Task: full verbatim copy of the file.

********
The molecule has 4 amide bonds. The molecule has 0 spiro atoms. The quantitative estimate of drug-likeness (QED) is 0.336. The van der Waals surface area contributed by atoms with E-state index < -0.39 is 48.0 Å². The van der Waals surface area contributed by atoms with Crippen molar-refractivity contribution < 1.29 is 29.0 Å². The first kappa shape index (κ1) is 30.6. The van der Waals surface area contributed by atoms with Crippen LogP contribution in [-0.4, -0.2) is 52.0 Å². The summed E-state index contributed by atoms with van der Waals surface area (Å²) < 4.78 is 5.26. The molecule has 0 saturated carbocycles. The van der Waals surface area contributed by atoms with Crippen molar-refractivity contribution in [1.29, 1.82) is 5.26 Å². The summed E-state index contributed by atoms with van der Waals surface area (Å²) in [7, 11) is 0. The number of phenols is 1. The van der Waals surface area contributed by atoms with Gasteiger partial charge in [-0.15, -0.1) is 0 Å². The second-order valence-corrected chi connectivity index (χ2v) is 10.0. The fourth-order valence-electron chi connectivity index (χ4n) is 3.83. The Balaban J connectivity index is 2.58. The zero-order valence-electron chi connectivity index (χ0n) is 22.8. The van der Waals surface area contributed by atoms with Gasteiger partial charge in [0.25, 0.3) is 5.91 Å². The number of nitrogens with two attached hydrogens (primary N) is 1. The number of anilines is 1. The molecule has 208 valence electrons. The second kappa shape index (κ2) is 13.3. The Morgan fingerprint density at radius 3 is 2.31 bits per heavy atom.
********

The molecule has 4 amide bonds. The molecule has 0 spiro atoms. The quantitative estimate of drug-likeness (QED) is 0.336. The van der Waals surface area contributed by atoms with E-state index < -0.39 is 48.0 Å². The van der Waals surface area contributed by atoms with Crippen molar-refractivity contribution < 1.29 is 29.0 Å². The first kappa shape index (κ1) is 30.6. The van der Waals surface area contributed by atoms with Crippen LogP contribution in [-0.4, -0.2) is 52.0 Å². The summed E-state index contributed by atoms with van der Waals surface area (Å²) < 4.78 is 5.26. The molecule has 0 saturated carbocycles. The van der Waals surface area contributed by atoms with Crippen molar-refractivity contribution in [1.29, 1.82) is 5.26 Å². The summed E-state index contributed by atoms with van der Waals surface area (Å²) in [7, 11) is 0. The number of phenols is 1. The van der Waals surface area contributed by atoms with Gasteiger partial charge in [-0.15, -0.1) is 0 Å². The second-order valence-corrected chi connectivity index (χ2v) is 10.0. The fourth-order valence-electron chi connectivity index (χ4n) is 3.83. The Balaban J connectivity index is 2.58. The zero-order valence-electron chi connectivity index (χ0n) is 22.8. The van der Waals surface area contributed by atoms with Gasteiger partial charge in [0.25, 0.3) is 5.91 Å². The number of nitrogens with two attached hydrogens (primary N) is 1. The number of anilines is 1. The molecule has 208 valence electrons. The second kappa shape index (κ2) is 13.3. The Morgan fingerprint density at radius 3 is 2.31 bits per heavy atom.